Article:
- Body of mandible divided into three regions, measuring the maximum height and thickness:
Anterior region: posterior to central incisors
Middle region: anterior to first premolar.
Posterior region: posterior to third molar.
- Ramus of mandible by side: maximal length, height and thickness.
- Total mandible length.
- Lower cortical sinus thickness.
The measurements of each region were organized in tables, recording the mean, standard deviation and confidence interval. In the morphometric analysis of mandible, the height and width of the three assessed regions (anterior, middle and posterior) were compared. For the height, the Kruskal-Wallis test was used, with a Tukey post-test (p=0.05), due to the nonnormal distribution. The ANOVA test with the Holm-Sidak post-test (p=0.05) was applied in the analysis of the width, due to the normal distribution of this data.
The morphometric parameters of calvaria (latero-lateral, antero-posterior and thickness) were recorded in boxplot graphs to help understand the data distribution.
The mean, standard deviation and confidence interval of mandibular body, ramus and calvaria were summarized in Tables 1-3, respectively.
|AR height||6.2||0.4||5.9 to 6.5|
|AR thickness||4.7||0.1||4.5 to 4.9|
|MR height||12.5||0.8||12 to 13|
|MR thickness||6.6||0.3||6.4 to 6.8|
|PR height||15.9||1||15.3 to 16.5|
|PR thickness||4.7||0.2||4.6 to 4.8|
Table 1. Mean, standard deviation and 95 confidence interval (CI) of height and thickness of mandibular body in the Anterior (AR), Middle (MR) and Posterior Regions (PR).
|Length||30.1||1.2||29.3 to 30.9||29.7||1.4||28.8 to 30.6|
|Height||44||1.3||43.2 to 44.8||43.8||1.1||43.1 to 44.5|
|Thickness||1.3||0.1||1.2 to 1.4||1.4||0.1||1.3 to 1.5|
Table 2. Mean, standard deviation and 95 confidence interval (CI) value by side of length, height and thickness mandibular ramus.
|Lateral||26||0.8||25.5 to 27.5|
|Antero-posterior||18.2||1||17.6 to 18.8|
|Thickness||1.5||0.2||1.4 to 1.6|
Table 3. Mean, standard deviation and 95 confidence interval (CI) of the different measures performed in calvaria.
The measurements of total body of mandible showed a mean of 67.2 (±2 mm) with a Confidence Interval (CI) of 66 to 68.4 mm (Figure 1C). The mandible body had significant heights differences (p<0.05) in the three portions evaluated (medians: anterior-6.32 mm; middle-12.2 mm; posterior-16.02 mm), being possible to identify increasing values from the anterior to posterior regions (Figure 2A).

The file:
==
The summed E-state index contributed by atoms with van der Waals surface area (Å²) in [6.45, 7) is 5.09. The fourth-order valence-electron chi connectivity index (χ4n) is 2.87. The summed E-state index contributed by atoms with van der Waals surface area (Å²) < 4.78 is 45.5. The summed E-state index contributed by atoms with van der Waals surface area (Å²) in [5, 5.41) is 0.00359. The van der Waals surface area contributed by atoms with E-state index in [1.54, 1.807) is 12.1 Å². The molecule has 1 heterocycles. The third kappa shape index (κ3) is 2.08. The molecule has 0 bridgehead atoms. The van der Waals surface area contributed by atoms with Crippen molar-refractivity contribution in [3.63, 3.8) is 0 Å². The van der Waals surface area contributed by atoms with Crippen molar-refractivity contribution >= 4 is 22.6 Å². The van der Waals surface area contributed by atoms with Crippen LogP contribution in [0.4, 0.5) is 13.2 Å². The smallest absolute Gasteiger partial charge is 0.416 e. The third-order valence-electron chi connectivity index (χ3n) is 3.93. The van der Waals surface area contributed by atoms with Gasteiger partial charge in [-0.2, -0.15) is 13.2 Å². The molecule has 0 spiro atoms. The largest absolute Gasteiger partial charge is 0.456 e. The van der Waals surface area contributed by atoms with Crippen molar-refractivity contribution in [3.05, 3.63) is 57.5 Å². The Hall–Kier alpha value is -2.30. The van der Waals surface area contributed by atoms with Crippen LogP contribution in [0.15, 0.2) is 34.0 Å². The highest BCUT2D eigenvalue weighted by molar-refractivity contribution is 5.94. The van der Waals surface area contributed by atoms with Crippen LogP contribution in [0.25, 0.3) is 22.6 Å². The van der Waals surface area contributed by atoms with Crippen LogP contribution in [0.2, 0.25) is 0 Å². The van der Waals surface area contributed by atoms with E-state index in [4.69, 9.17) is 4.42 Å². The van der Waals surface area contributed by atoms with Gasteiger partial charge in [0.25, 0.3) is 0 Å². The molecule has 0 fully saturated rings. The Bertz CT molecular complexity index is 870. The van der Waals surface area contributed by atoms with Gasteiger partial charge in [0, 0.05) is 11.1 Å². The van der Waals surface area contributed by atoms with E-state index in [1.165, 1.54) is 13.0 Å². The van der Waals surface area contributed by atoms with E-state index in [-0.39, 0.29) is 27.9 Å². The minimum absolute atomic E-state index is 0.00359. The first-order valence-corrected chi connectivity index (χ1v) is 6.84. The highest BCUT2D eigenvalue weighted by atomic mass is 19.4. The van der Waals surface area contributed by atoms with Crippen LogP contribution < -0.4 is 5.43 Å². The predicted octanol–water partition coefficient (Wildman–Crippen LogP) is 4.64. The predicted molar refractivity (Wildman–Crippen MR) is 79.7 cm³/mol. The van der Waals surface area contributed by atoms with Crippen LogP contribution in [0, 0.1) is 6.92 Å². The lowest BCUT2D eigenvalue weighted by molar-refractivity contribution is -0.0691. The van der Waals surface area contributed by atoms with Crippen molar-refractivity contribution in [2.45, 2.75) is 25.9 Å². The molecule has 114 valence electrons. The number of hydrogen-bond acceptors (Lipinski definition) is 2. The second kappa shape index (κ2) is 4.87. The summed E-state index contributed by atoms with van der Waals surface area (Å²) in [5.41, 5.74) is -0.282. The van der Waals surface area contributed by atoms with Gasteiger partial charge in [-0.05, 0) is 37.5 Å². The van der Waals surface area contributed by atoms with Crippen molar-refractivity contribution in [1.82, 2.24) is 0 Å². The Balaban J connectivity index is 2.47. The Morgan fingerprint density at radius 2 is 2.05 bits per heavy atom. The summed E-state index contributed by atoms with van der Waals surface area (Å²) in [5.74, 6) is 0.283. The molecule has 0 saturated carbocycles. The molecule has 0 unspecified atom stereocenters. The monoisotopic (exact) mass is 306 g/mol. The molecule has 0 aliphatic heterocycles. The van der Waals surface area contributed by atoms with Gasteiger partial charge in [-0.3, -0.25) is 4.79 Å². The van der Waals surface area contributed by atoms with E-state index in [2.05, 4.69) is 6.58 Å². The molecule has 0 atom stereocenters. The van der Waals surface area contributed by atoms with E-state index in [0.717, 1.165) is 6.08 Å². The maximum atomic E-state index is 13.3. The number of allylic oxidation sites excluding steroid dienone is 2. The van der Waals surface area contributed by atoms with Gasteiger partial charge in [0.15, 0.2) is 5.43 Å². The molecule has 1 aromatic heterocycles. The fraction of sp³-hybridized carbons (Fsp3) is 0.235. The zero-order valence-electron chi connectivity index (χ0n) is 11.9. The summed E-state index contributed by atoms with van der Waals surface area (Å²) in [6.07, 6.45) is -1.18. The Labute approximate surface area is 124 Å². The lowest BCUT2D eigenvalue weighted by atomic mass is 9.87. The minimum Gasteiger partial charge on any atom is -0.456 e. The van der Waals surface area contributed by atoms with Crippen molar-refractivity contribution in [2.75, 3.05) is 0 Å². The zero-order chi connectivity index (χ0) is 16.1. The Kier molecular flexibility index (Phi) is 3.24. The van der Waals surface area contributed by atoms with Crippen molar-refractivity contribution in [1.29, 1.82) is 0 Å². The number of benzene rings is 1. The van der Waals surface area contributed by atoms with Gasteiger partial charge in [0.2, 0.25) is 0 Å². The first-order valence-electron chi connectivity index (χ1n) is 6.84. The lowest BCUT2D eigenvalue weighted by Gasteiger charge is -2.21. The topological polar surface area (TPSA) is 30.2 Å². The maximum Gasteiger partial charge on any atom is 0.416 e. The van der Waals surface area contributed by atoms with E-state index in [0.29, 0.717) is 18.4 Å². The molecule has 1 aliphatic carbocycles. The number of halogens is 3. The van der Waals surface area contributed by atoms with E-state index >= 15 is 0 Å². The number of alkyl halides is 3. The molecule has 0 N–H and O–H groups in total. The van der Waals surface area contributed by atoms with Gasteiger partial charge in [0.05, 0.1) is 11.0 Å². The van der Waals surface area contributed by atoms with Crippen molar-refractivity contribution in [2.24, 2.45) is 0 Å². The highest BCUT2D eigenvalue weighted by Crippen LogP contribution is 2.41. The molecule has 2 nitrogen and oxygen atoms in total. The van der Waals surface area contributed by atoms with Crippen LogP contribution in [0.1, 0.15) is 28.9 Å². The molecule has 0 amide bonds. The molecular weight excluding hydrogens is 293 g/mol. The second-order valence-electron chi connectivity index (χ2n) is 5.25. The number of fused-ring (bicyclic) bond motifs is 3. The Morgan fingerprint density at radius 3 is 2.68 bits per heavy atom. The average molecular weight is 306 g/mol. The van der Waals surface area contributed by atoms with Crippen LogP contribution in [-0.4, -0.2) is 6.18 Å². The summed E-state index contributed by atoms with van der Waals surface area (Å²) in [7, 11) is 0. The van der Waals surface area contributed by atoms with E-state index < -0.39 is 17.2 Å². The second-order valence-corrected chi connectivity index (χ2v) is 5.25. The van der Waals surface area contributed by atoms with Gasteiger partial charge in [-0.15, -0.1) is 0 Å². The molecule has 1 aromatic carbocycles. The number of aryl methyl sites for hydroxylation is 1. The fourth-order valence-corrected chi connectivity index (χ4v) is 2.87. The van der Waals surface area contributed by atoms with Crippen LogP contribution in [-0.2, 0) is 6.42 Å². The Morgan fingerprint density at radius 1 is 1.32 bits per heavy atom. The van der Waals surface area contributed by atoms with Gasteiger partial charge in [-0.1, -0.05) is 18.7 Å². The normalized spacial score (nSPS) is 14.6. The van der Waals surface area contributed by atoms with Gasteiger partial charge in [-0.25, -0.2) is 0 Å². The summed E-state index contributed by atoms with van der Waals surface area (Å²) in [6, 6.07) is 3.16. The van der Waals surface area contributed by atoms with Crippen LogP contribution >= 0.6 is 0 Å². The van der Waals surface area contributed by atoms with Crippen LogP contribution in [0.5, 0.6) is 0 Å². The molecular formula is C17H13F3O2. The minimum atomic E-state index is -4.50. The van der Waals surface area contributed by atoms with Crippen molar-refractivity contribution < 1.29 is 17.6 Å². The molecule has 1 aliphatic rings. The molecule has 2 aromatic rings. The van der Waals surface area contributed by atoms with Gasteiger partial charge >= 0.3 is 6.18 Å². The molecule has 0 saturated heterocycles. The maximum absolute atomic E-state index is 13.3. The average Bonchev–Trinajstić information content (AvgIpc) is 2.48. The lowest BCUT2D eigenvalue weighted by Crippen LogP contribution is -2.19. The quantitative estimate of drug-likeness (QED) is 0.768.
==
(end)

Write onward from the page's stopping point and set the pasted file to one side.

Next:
The width of the mandible body presented similar values (p>0.05) in the anterior (4.66 ± 0.18 mm) and posterior (4.69 ± 0.17 mm) regions. The middle portion (6.58 ± 0.27 mm) presented significant higher width (p<0.05) compared to the other portions (Figure 2B).
The calvaria of rabbits presented a laterolateral length ranging from 25.04 to 27.38 mm with a median of 25.95 mm (Q1-25.28 mm, Q3-26.72 mm). The anteroposterior length ranged from 16.21 to 19.82 mm with median of 18.4 mm (Q1-17.19 mm, Q3-18.87 mm, Figure 2C). Thus, the laterolateral length predominates over the anteroposterior parameter. The calvaria thickness presented a median of 1.49 mm (Q1-1.3 mm, Q3-1.59 mm, Figure 2D), ranging from 1.2 to 1.8 mm.
The lower cortical thickness for approaching to maxillary sinus exhibited a mean of 1.1 (± 0.1 mm) with a CI from 1 to 1.2 mm (Figure 3).
Animal model studies have been widely used in the literature to investigate bone regeneration through different bone grafts, testing these bone substitutes in regions such as the calvaria and mandibles of rabbits, rats, pigs and dogs [12-15]. However, the amount of bone formation could not be compared because the defects are made in specific sites not comparable between species.